kidney stones, or liver or kidney disease.4 They should also
speak to a health professional before use if they are pregnant or
breast-feeding. Labels warn patients to speak to a physician or
pharmacist before use if they are already taking a prescription
medication for OAB or a diuretic.
Patients are warned that, when using the product, they may
notice mild redness when the patch is removed, which usually abates
after a few hours. They may also notice sleepiness, dizziness, or
blurred vision. Ingestion of alcohol may worsen the drowsiness. Users
are cautioned to be careful when driving a vehicle or operating
Patients are cautioned to stop use and ask a physician if
they are not able to empty the bladder; if the condition worsens or new
symptoms appear; if the condition does not improve after 2 weeks of use;
if they experience an allergic reaction to the product; or if they have
severe redness, itchiness, or blistering at the site of application.4
To use Oxytrol For Women, patients should open a patch and
apply it immediately to a clean, dry, and smooth area of skin on the
abdomen, hips, or buttocks. They should avoid oily, damaged (cut or
scraped), or irritated skin (e.g., with an active rash). They should not
place patches on skin that is treated with lotions, powders, or oils,
as the patch may not adhere to those areas. They should wear the patch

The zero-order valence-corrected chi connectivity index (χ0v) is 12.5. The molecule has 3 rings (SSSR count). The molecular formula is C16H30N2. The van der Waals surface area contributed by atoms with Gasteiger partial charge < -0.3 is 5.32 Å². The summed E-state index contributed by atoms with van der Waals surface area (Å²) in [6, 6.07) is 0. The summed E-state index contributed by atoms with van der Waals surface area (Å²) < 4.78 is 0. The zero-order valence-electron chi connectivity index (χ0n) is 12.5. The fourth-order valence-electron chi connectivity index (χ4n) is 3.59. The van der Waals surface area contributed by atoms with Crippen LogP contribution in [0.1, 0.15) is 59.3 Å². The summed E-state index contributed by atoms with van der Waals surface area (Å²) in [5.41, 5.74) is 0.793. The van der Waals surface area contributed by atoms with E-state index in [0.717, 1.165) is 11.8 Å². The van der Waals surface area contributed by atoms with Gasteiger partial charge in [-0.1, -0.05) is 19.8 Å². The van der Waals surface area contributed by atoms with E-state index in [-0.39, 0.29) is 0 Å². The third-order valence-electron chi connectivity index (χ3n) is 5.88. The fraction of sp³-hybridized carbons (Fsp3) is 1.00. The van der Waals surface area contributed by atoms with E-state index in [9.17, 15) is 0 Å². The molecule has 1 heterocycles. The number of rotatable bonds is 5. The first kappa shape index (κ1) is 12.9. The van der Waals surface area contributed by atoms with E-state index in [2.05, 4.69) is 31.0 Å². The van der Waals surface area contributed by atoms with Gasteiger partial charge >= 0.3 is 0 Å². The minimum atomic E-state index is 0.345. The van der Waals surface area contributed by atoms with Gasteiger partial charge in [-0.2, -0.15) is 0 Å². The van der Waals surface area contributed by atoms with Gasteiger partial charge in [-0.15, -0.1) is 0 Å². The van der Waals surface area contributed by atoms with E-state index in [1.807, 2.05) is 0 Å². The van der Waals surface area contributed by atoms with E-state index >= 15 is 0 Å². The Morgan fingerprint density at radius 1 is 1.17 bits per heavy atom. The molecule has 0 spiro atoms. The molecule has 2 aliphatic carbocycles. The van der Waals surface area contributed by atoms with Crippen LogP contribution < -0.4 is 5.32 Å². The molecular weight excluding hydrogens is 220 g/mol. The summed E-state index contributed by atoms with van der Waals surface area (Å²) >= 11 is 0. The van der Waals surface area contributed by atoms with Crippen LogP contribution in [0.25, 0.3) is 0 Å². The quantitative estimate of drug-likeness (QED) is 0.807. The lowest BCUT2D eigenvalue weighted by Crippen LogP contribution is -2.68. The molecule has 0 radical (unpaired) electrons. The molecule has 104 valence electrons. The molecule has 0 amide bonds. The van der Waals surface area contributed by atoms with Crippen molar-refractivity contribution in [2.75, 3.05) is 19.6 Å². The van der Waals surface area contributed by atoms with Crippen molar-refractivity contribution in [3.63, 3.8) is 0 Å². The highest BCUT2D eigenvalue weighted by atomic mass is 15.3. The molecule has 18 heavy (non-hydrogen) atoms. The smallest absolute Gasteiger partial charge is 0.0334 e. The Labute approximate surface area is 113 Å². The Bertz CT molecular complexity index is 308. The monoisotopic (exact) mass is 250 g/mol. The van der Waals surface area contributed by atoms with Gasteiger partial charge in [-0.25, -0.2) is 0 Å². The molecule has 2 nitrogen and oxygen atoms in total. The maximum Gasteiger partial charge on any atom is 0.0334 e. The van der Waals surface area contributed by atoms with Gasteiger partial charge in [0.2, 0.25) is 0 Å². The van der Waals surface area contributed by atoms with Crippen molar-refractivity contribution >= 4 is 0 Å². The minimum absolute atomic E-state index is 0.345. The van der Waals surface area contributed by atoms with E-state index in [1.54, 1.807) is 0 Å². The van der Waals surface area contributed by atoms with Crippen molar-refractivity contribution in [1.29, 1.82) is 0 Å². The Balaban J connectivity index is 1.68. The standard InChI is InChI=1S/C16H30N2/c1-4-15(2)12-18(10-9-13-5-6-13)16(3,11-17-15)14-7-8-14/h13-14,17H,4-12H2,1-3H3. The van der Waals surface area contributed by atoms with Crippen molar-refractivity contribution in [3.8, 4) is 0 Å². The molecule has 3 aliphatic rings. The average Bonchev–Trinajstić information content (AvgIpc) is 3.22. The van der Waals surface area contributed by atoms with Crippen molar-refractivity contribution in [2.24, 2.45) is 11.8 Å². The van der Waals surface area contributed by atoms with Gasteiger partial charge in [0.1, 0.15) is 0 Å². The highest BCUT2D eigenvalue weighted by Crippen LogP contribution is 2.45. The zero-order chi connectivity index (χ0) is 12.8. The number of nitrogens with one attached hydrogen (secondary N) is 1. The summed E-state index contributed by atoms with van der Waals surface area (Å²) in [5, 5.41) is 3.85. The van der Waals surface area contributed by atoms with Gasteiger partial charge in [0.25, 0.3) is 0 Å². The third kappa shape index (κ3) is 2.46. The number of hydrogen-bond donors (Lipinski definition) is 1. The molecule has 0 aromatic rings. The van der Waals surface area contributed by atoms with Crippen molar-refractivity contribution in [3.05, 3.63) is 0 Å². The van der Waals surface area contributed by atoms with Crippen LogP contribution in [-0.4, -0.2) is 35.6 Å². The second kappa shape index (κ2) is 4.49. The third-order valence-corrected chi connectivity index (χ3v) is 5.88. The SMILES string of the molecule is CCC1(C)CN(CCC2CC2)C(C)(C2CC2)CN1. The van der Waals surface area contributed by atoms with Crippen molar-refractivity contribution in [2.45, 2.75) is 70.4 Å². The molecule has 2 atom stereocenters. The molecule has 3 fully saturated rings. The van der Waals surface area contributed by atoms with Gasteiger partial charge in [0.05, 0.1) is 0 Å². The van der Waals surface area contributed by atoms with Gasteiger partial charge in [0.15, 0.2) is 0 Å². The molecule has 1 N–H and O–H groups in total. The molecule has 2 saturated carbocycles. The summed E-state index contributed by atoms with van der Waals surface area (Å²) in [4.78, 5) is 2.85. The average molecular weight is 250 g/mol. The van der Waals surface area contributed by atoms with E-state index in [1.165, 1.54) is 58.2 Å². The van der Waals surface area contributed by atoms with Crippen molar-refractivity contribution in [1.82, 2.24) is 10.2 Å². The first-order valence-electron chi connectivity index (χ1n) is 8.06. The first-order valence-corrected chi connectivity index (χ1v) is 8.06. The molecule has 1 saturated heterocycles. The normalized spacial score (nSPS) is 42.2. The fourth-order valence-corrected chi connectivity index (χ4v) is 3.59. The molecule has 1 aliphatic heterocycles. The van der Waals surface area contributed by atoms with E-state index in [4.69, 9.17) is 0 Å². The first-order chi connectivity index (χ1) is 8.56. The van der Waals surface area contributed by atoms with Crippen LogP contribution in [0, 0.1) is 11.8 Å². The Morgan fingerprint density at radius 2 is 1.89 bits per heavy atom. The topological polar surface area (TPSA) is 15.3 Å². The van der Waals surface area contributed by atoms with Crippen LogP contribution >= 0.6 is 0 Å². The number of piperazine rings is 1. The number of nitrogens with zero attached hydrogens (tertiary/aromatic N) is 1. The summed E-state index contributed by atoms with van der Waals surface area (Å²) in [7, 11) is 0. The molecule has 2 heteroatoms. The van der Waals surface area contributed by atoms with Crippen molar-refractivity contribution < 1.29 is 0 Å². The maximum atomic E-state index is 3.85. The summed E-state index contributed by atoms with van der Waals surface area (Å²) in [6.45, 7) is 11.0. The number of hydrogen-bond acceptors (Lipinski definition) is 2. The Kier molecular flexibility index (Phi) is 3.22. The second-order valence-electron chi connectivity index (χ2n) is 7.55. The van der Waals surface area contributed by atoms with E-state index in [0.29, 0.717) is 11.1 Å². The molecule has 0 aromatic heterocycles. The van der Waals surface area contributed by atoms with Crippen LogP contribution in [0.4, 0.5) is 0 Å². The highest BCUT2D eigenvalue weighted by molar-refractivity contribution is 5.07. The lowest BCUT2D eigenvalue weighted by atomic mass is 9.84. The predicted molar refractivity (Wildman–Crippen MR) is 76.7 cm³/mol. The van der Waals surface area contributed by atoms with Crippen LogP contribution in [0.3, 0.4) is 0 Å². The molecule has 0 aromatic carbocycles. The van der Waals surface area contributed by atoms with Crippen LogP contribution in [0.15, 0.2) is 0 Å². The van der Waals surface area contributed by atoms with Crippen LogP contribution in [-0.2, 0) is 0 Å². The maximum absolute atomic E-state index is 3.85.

under clothing, avoiding areas exposed to sunlight. Patches should be
applied whole and not cut into pieces. Patients should wear only one
patch at a time, for 4 consecutive days, after which they remove and
discard the used patch and apply a new one. They should continue to
change the patch every 4 days, rotating application sites each time to
reduce the risk of skin irritation. To dispose of a used patch, they
should fold the sticky sides together and discard the patch where it
cannot be retrieved and ingested by a child or pet.4
Other Useful Counseling Information
The pharmacist should be familiar with other useful
information regarding Oxytrol For Women that is not required on the
nonprescrip-tion product label.4 For instance, patients using
anticholinergics such as oxybutynin should be warned not to enter hot
environments, since that group of medications reduces the ability to
sweat, and the wearer may suffer heat prostration, with fever and heat
stroke. Oral dosage forms of oxybutynin have caused angioedema,4
and patients should be informed that the appearance of any symptoms
that might be angioedema is sufficient cause for a 911 call, with
immediate transport to an emergency room.
The label warning against use in gastric retention is required because anticholinergics decrease gastric motility.4
However, the label omits other examples of patients who are at high
risk of complications due to decreased gastric motility, such as those
with ulcerative colitis, intestinal atony, and myasthenia gravis. It is
also vital to know that patients with gastroesophageal reflux should use
Oxytrol For Women with caution, a warning that also includes patients